Place:Frant, Sussex, England

Watchers
NameFrant
TypeParish (ancient), Civil parish
Coordinates51.1°N 0.27°E
Located inSussex, England
Also located inKent, England     ( - 1894)
See alsoWashlingstone Hundred, Kent, Englandancient county division in which it was located
Wealden District, East Sussex, Englanddistrict municipality covering the area since 1974
source: Family History Library Catalog
the following text is based on an article in Wikipedia

Frant is a village and civil parish in the Wealden District of East Sussex, on the Kentish border about three miles (5 km) south of Tunbridge Wells.

When the iron industry was at its height, much of the village was owned by ironmasters. Smuggling occurred here in the 17th and 18th centuries; and one of the turnpike roads (now the A267) came through here at that time.

Frant church is dedicated to St Alban; and there is a church school. St Alban's Frant was a major surveying point for the Anglo-French Survey (1784–1790) calculating the precise distance and relationship between the Paris Observatory and the Royal Greenwich Observatory, undertaken by General William Roy (1726-1790).

Col. John By, Royal Engineer heading the Rideau Canal project, Ottawa, Ontario, Canada, 1826–1832, is buried here. He was also the builder of "Bytown", which became Ottawa, the capital of Canada.

A Vision of Britain through Time provides the following description of Frant from John Marius Wilson's Imperial Gazetteer of England and Wales of 1870-72:

"FRANT, a village in Ticehurst [registration] district, Sussex, and a parish and a [registration] sub-district in the same district, but partly also in Kent. The village stands 1¼ mile WSW of the nearest part of the Tunbridge and Hastings railway, and 3 miles S of Tunbridge Wells; and has a station on the railway, and a post office under Tunbridge Wells. The parish includes also Hawkenbury and part of Tunbridge Wells town. Acres: 8,872; of which about 310 are in Kent. Real property: £13,394. Population: 2,469. Houses: 488. Population of the Kent portion: 307. Houses: 58. The property is subdivided. Bayham Abbey and Eridge Castle are here. See Bayham and Eridge. About 130 acres are under hops. There are quarries and mineral springs, a reservoir for supplying Tunbridge Wells with water, and a public fountain to the memory of the late Prince Consort. The living is a vicarage in the diocese of Chichester. Value: £800.* Patron: the Earl of Abergavenny. The church is good. The vicarage of Eridge-Green and the [perpetual] curacy of Broadwater are separate charges. There are national schools, and charities £23.

A Vision of Britain through Time also states that Frant was considered part of Tunbrdge Wells Municipal Borough until 1894. Since that time it has been wholly part of Sussex.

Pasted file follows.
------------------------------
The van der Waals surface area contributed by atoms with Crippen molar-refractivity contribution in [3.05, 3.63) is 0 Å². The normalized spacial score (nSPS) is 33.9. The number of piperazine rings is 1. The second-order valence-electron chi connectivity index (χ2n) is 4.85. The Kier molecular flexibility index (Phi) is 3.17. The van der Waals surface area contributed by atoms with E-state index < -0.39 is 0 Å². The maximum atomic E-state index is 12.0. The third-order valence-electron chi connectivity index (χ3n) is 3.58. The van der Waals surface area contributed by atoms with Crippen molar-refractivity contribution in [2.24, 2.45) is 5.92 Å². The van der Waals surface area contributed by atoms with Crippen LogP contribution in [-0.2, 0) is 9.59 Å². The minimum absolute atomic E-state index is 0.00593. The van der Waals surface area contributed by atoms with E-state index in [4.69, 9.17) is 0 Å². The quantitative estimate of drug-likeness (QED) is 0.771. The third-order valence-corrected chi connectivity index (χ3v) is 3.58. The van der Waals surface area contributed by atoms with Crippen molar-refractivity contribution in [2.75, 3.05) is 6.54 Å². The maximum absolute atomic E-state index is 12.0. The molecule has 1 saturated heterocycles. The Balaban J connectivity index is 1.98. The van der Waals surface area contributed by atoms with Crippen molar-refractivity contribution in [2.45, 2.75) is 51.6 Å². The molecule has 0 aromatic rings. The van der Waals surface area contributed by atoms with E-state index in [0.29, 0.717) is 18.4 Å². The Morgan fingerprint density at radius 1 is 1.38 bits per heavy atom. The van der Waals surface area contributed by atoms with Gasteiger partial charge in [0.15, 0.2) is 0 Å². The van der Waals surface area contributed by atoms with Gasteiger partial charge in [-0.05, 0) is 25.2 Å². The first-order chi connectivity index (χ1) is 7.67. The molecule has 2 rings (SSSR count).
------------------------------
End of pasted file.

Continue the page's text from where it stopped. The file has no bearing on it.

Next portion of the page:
Research Tips

  • Kent County Council Archive, Local Studies and Museums Service. James Whatman Way, Maidstone, Kent ME14 1LQ. This incorporates the Centre for Kentish Studies in Maidstone and the East Kent Archives Centre near Dover.
  • Canterbury Cathedral Archives see the Archives web pages on the Canterbury Catherdral site.
  • For information on the area around the Medway Towns, have a look at Medway Council's CityArk site.
  • Ordnance Survey Maps of England and Wales - Revised: Kent illustrates the parish boundaries of Kent when rural districts were still in existence and before Greater London came into being. The map publication year is 1931. An earlier map of 1900 may also be useful. The maps blow up to show all the parishes and many of the small villages and hamlets. Maps in this series are now downloadable for personal use.
  • Census records for Kent are available on FamilySearch, Ancestry and FindMyPast. The first site is free; the other two are pay sites but have access to microfilmed images. Steve Archer produced a very useful round-up of the available sources, but this information may not be up to date.
  • Registration Districts in Kent for the period 1837 to the present. By drilling down through the links you can follow any parish through the registration districts to which it was attached.
  • England, Kent, Parish Registers, 1538-1911 The full database from Kent Archives Office, Maidstone, has been available online from FamilySearch since June 2016.
  • Kent had five family history societies (now only four):
  • Volume 2 of the Victoria County History of Kent (published 1926) is available online through the auspices of British History Online. It includes accounts of the early history of Canterbury and Rochester cathedrals, and of several sites now within the conurbation of London.
  • Volume 3 of the Victoria County History of Kent (published 1932) This includes the text of, and the index to, the Kent Domesday survey. It has been provided by the Kent Archaeological Society.
  • In place of the other volumes of the Victoria County History, British History Online has transcriptions of the numerous volumes of The History and Topographical Survey of the County of Kent by Edward Hasted (originally published 1797)
  • English Jurisdictions 1851, a parish finding aid provided by FamilySearch, is particularly helpful in locating parishes in large ancient towns and cities like Canterbury.
  • Kent Probate Records Numerous links provided by Maureen Rawson
  • GENUKI lists other possible sources, however, it does not serve Kent so well as it does some other counties.

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